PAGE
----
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I’m always thrilled when Czech stuff makes it on to Boing Boing. The latest item is the excellent media prank that took place yesterday, in which pranksters from zhotoven inserted footage of a nuclear blast explosion into the regular broadcast of Panorama, where they usually run usual live camera footage from ski areas and other points of interest.

I’m almost sure the hack happened at the cameras physical location. My theory is this: While the Panorama broadcast looks like webcams, I know for a fact that at least as late as 2001 they were analog, and I have no reason to believe they have changed to a digital transmission system. Getting a system in place with enough bandwidth to allow for full-screen broadcast-quality video from remote mountain locations would cost an awful lot of money.
The portal I used to run in the Czech Republic wanted to do a deal with Panorama’s producers to run live content from the Panorama cameras all day, but we were floored to find out that the system is analog, and has to run from 8 to 8:30 am because that is the only time when Ceské Radiokomunikace (the company with a virtual monopoly on radio/tv transmissions in the Czech Republic) has enough analog bandwidth to enable the transmissions. Needless to say we didn’t do a deal.

I only wish the media pranksters at Zhotoven would do something about the gawdawful music Panorama plays to accompany the strangely hypnotic pictures. I am deeply convinced that it Panorama’s music is what they play in the seventh circle of hell.

Interesting stuff. I return home from Africa to find that Brad Pitt and Angelina Jolie have taken up residence in my neighborhood.

While I’d like to think I’d bump into them at Delvita or maybe getting a beer at Na Slámníku, somehow I just don’t think that’s going to happen.

Evan Rail wrote a pretty interesting article in the NY Times about seeking the ultimate Czech beer on a tour. I’ve gone with my dad on one of these trips – one of the best vacations I’ve ever had.
As usual, such articles are prone to provoke debate about which beers are really, in the words of my good friend Denis Faye, “all that and a ham sandwich.”

The article points out a few of the Czech Republic’s great beers and a couple of microbreweries to boot, but as usual, people’s tastes differ, so I figured I’d add a couple of my favorite off-the-beaten-path beers to it, just to mix it up a little:

  • Žatec – Žatec is the Czech hops capital, so it isn’t much surprise that beer brewed there would be excellent. The trouble – or perhaps the challenge – is to get it on tap locally because it doesn’t seem to travel well. I tend to prefer dvanactkas myself (that’s how I roll), so I really liked their “Baronka”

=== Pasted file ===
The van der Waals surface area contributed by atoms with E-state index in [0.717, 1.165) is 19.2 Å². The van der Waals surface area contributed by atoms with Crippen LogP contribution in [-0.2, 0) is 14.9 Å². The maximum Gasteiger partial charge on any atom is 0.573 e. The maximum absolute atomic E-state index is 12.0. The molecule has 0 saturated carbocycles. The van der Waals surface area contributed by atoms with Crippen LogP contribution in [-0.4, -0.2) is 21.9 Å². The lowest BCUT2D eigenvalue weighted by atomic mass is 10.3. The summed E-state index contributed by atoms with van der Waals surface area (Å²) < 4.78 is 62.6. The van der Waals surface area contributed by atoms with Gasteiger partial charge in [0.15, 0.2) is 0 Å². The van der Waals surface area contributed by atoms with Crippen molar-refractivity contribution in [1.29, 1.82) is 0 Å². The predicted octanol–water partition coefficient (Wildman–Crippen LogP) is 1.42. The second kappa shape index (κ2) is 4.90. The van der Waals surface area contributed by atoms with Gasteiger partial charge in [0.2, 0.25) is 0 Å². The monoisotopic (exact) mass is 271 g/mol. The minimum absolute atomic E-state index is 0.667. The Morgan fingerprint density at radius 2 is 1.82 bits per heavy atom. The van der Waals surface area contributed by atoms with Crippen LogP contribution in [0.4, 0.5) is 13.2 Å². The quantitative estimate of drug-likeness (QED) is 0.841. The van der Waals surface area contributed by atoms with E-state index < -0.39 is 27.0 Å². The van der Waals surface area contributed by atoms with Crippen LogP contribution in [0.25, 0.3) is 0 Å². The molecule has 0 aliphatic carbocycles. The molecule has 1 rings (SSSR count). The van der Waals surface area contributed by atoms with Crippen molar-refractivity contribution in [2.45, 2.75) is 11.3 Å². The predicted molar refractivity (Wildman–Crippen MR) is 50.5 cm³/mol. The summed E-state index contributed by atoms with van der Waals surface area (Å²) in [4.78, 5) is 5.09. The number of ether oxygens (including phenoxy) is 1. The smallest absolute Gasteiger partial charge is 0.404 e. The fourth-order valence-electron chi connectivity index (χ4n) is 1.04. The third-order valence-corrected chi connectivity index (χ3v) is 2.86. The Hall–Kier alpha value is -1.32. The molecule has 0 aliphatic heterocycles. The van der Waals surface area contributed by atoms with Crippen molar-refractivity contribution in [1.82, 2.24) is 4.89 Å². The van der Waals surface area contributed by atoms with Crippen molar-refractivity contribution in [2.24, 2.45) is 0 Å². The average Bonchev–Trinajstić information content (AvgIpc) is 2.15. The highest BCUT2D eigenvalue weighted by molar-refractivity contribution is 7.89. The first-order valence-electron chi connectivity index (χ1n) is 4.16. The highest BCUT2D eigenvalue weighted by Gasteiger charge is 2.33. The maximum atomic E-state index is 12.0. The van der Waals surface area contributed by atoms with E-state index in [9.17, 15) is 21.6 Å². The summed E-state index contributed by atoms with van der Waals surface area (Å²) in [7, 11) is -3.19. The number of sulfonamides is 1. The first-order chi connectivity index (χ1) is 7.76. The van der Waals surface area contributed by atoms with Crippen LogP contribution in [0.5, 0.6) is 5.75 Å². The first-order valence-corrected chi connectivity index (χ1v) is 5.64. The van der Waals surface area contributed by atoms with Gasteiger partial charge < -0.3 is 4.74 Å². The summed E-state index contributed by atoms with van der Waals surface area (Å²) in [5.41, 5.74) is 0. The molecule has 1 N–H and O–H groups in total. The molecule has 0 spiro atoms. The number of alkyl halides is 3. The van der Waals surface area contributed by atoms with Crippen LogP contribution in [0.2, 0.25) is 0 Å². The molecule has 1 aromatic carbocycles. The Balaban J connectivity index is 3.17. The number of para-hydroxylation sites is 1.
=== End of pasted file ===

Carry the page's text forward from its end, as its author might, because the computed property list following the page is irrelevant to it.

• Pivovarský dvůr, ChynÄ› – just outside of Prague, out near the airport, lies the village of ChynÄ› and the excellent, almost criminally overlooked Pivovarský dvůr. Great food, excellent kvasnicový pivo and proximity to Prague (maybe 10km from Prague 5 and 6) make this a great destination for a bike ride. Getting back, however, is always more difficult.
  • Holba – out in the Beskydy Mountains, they serve a lot of Holba. The Beskydy are a beautiful destination, regardless, but getting Holba on tap is a pretty good additional reason to go.
  • Platan – The town of Protivín owns the Platan brewery, which makes a tasty desítka. The thing about Platan is that it really travels poorly, so bottled Platan or even when it’s served on tap in Prague is a pretty bad calling card for the beer. Served locally, it’s one of my favorites. Another plus is that you can go from Plzeň to ÄŒeské budÄ›jovice via Protivín by taking the scenic route through the mountains and Strakonice.

Man, talking about all these beers makes me thirsty. And it makes me want to go on another one of these “Beer Hunter” tours.

My mobile phone died yesterday. This shouldn’t come as a surprise, as it’s a Nokia 6210 from 2000. It was a pretty slick phone at the time, and when I got it as a perk from the Large Foreign-owned Telecom I was working for at the time, I was pretty happy.

When I was stressed out at work, I’d play a game of Opposite to get my head cleared. When I needed to settle a bet on, say, the other works of Joyce DeWitt, I’d use Google via WAP. I used the train schedules and the calendar, and for a while even synced my calendar with Outlook. (Again, this was back in the days before seeing The Light and moving to Linux).

The phone worked great for me all over the world: South Africa, Serbia, Kazakhstan, Russia. It was in Domododevo Airport that it got a cracked display: they use a pretty high-powered body scanner that involves stepping on a sliding platform that takes you through the scanning tunnel. I had the phone in my pocket, and when I stepped out of scanner, I noticed the display had cracked.

I dropped the phone in the bath. Twice. Both times it came back. My tip: Take off the batter, set it on a heater and let it sit for a day or so.

The microphone stopped working. So I remembered that I had an old-school hands-free earpiece, and it continued on.

The charger stopped working. But I figured out that if you held just enough force on the charger tip, it would charge.